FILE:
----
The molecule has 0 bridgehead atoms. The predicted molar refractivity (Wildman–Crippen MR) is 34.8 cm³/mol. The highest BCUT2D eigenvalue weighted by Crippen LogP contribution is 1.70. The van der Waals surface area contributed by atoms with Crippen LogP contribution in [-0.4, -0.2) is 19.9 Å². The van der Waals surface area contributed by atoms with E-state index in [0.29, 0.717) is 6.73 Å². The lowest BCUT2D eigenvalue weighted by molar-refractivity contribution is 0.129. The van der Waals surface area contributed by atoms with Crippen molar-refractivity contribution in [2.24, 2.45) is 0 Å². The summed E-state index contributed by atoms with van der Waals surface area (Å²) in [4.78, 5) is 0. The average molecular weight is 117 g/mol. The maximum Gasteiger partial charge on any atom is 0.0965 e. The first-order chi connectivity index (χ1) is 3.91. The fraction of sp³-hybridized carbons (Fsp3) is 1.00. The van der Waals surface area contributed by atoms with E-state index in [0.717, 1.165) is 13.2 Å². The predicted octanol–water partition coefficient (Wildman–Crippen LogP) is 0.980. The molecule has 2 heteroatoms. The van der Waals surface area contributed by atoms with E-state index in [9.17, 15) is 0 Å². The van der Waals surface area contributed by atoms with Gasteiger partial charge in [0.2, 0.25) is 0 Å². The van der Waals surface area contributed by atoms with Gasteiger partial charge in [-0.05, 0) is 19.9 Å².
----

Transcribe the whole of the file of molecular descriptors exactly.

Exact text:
The molecule has 0 bridgehead atoms. The predicted molar refractivity (Wildman–Crippen MR) is 34.8 cm³/mol. The highest BCUT2D eigenvalue weighted by Crippen LogP contribution is 1.70. The van der Waals surface area contributed by atoms with Crippen LogP contribution in [-0.4, -0.2) is 19.9 Å². The van der Waals surface area contributed by atoms with E-state index in [0.29, 0.717) is 6.73 Å². The lowest BCUT2D eigenvalue weighted by molar-refractivity contribution is 0.129. The van der Waals surface area contributed by atoms with Crippen molar-refractivity contribution in [2.24, 2.45) is 0 Å². The summed E-state index contributed by atoms with van der Waals surface area (Å²) in [4.78, 5) is 0. The average molecular weight is 117 g/mol. The maximum Gasteiger partial charge on any atom is 0.0965 e. The first-order chi connectivity index (χ1) is 3.91. The fraction of sp³-hybridized carbons (Fsp3) is 1.00. The van der Waals surface area contributed by atoms with E-state index in [0.717, 1.165) is 13.2 Å². The predicted octanol–water partition coefficient (Wildman–Crippen LogP) is 0.980. The molecule has 2 heteroatoms. The van der Waals surface area contributed by atoms with E-state index in [9.17, 15) is 0 Å². The van der Waals surface area contributed by atoms with Gasteiger partial charge in [0.2, 0.25) is 0 Å². The van der Waals surface area contributed by atoms with Gasteiger partial charge in [-0.05, 0) is 19.9 Å².